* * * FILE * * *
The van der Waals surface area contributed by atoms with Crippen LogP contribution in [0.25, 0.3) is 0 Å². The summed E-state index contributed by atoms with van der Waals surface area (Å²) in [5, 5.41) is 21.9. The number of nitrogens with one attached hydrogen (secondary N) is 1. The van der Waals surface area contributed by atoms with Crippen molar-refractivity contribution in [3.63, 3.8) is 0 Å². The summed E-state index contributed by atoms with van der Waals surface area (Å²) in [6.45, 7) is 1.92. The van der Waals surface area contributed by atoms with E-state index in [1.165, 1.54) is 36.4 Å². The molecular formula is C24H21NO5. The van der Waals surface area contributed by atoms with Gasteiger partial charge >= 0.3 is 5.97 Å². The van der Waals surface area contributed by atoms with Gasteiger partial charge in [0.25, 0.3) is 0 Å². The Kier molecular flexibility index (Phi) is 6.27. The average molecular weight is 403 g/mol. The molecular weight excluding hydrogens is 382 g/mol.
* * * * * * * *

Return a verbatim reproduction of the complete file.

The van der Waals surface area contributed by atoms with Crippen LogP contribution in [0.25, 0.3) is 0 Å². The summed E-state index contributed by atoms with van der Waals surface area (Å²) in [5, 5.41) is 21.9. The number of nitrogens with one attached hydrogen (secondary N) is 1. The van der Waals surface area contributed by atoms with Crippen molar-refractivity contribution in [3.63, 3.8) is 0 Å². The summed E-state index contributed by atoms with van der Waals surface area (Å²) in [6.45, 7) is 1.92. The van der Waals surface area contributed by atoms with E-state index in [1.165, 1.54) is 36.4 Å². The molecular formula is C24H21NO5. The van der Waals surface area contributed by atoms with Gasteiger partial charge >= 0.3 is 5.97 Å². The van der Waals surface area contributed by atoms with Gasteiger partial charge in [0.25, 0.3) is 0 Å². The Kier molecular flexibility index (Phi) is 6.27. The average molecular weight is 403 g/mol. The molecular weight excluding hydrogens is 382 g/mol.